– The save goalie Alex Stalock made Tuesday night on the Ducks’ Max Jones was clutch, a stop that kept the Wild’s deficit at two instead of it ballooning to three.

And winger Kevin Fiala’s second-period goal to finally chip away at that hole was important since it made the climb in the third period less steep.

But in coach Bruce Boudreau’s mind, the sequence that kick-started the Wild to rally for a 4-2 victory in Anaheim was a wrecking-ball shift by winger Jordan Greenway soon after the Ducks went up 2-0.

“From that point on,” Boudreau said, “the game turned.”

Greenway hit defenseman Cam Fowler in the corner, one of a career-high six registered hits the 22-year-old rang up in his 100th career game.

His intent wasn’t to ignite a comeback — he was frustrated and figured by running into someone he could improve — but that’s what ended up happening, a domino effect that reminded Greenway that he can make a difference by being a physical presence on the ice.

“I’ve got to find ways to use it more,” Greenway said. “Not just to change momentum when things are bad [but] even when things are going well, I’ve got to find a way to have that spark. I did it when we needed it most and going forward, I’ve got to find a way to do that from the drop of the puck. That goes back to consistency.”

Being reliable isn’t just a challenge for rookies; it’s also a pursuit that headlines Year 2 when players try to ward off the proverbial sophomore slump.

Although Greenway finished Tuesday’s game still seeking his first goal of the season, he’s sure he’ll heat up offensively if he continues to play the right way — which includes leveraging his 6-6, 225-pound frame more frequently. But that’s been an adjustment for Greenway.

Before reaching the NHL, Greenway never really had to be physical since he was bigger than his peers.

Now, though, his size can help him compete. And even though he recognizes he shies away from the physical side of the game occasionally because it’s new for him, Greenway understands it’s his ticket to having success.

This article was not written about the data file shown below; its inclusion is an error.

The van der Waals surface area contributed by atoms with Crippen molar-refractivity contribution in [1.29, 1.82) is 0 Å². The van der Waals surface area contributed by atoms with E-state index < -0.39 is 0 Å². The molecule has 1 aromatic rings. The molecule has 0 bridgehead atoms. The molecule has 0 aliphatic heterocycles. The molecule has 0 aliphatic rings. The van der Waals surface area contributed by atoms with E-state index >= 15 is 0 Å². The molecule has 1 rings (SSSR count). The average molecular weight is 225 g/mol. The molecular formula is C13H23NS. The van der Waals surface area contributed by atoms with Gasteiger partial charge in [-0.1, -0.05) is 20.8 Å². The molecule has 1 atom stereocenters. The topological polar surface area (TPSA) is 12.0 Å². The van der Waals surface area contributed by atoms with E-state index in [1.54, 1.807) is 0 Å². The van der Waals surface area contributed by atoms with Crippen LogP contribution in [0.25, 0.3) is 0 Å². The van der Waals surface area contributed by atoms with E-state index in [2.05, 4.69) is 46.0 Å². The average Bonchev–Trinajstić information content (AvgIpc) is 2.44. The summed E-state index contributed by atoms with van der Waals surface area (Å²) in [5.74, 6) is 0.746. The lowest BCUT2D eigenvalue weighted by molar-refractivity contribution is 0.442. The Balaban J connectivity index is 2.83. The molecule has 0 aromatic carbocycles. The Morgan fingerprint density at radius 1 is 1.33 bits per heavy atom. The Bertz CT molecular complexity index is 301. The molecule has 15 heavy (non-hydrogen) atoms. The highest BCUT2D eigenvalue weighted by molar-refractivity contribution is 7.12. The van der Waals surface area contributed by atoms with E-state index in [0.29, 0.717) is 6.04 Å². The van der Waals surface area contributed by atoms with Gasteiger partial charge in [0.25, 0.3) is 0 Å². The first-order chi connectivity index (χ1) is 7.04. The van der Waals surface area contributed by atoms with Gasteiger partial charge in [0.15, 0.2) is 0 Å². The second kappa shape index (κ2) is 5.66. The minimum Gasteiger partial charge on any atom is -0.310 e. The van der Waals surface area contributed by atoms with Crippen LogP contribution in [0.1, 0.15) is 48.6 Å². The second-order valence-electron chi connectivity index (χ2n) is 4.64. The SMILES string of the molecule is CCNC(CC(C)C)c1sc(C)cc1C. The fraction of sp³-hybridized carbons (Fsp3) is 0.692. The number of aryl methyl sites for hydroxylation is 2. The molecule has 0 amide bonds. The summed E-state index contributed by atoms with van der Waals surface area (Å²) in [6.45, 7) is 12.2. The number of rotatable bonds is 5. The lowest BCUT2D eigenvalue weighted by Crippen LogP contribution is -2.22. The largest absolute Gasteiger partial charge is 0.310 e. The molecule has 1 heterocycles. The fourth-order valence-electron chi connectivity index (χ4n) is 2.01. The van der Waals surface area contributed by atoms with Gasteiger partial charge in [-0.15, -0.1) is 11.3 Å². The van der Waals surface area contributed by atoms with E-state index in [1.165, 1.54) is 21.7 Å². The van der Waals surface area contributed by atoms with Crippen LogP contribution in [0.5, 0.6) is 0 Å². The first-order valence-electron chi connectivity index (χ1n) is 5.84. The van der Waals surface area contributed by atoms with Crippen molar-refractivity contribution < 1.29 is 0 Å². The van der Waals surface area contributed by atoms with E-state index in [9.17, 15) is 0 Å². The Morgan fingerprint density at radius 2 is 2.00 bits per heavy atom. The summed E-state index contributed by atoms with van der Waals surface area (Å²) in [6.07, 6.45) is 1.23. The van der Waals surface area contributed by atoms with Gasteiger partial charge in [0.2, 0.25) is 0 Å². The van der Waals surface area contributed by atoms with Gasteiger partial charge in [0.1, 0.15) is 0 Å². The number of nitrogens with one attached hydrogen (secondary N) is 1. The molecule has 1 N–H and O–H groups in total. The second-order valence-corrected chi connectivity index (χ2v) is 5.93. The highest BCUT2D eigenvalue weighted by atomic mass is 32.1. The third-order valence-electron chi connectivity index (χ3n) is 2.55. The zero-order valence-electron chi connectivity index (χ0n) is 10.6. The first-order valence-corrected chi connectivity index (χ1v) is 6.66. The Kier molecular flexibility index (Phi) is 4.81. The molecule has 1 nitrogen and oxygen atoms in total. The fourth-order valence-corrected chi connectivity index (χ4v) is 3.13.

Games such as Tuesday only reinforce that point.

“As I’ve seen in the past, when I do use my body and play very physical and initiate contact, I have way more of an impact for the team and for myself,” Greenway said. “We end up creating a lot more space and I think we have the puck a lot more, which is always positive. I’ve got to do it much more. That’s been something I have to work on.”

Stalock’s short start

After making 29 saves vs. the Ducks, Stalock was back in net Thursday against the Sharks — getting the nod for a second consecutive game over No. 1 Devan Dubnyk.

“He’s earned it,” Boudreau said. “It’s never an easy decision when you’re playing your backup a little bit more than normal. But he’s earned this spot.”

Thursday’s start didn’t go as well. Stalock gave up four goals on 12 shots in the first period and was replaced by Dubnyk to start the second in the 6-5 loss.

Finding consistency up front

The Wild started Thursday’s game rolling out the same forward lines it relied upon the previous two outings, a consistency that’s been tough to achieve so far this season amid injuries and uneven production.

And it’s made sense to keep these units intact since they’ve been contributing; three of the four lines scored in the first two games the Wild debuted this new look, and the top six was responsible for six of the seven goals.

“This is what you’re looking for,” Boudreau said.